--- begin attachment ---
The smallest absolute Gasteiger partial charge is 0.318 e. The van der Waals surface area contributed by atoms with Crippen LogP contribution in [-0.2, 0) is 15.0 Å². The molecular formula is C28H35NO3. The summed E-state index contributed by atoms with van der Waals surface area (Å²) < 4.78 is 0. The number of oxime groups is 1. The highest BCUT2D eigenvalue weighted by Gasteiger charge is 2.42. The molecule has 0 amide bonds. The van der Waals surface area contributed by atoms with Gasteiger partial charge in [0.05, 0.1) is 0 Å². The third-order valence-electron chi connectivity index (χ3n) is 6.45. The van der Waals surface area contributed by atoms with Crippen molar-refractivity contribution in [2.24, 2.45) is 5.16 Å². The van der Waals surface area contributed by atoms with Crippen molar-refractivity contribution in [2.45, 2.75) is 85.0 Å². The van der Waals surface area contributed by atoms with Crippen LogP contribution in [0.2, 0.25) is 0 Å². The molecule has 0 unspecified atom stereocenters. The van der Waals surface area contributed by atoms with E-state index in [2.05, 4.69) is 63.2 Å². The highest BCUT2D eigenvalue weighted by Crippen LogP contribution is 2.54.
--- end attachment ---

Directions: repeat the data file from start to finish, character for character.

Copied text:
The smallest absolute Gasteiger partial charge is 0.318 e. The van der Waals surface area contributed by atoms with Crippen LogP contribution in [-0.2, 0) is 15.0 Å². The molecular formula is C28H35NO3. The summed E-state index contributed by atoms with van der Waals surface area (Å²) < 4.78 is 0. The number of oxime groups is 1. The highest BCUT2D eigenvalue weighted by Gasteiger charge is 2.42. The molecule has 0 amide bonds. The van der Waals surface area contributed by atoms with Gasteiger partial charge in [0.05, 0.1) is 0 Å². The third-order valence-electron chi connectivity index (χ3n) is 6.45. The van der Waals surface area contributed by atoms with Crippen molar-refractivity contribution in [2.24, 2.45) is 5.16 Å². The van der Waals surface area contributed by atoms with Crippen molar-refractivity contribution in [2.45, 2.75) is 85.0 Å². The van der Waals surface area contributed by atoms with Crippen LogP contribution in [0.2, 0.25) is 0 Å². The molecule has 0 unspecified atom stereocenters. The van der Waals surface area contributed by atoms with E-state index in [2.05, 4.69) is 63.2 Å². The highest BCUT2D eigenvalue weighted by Crippen LogP contribution is 2.54.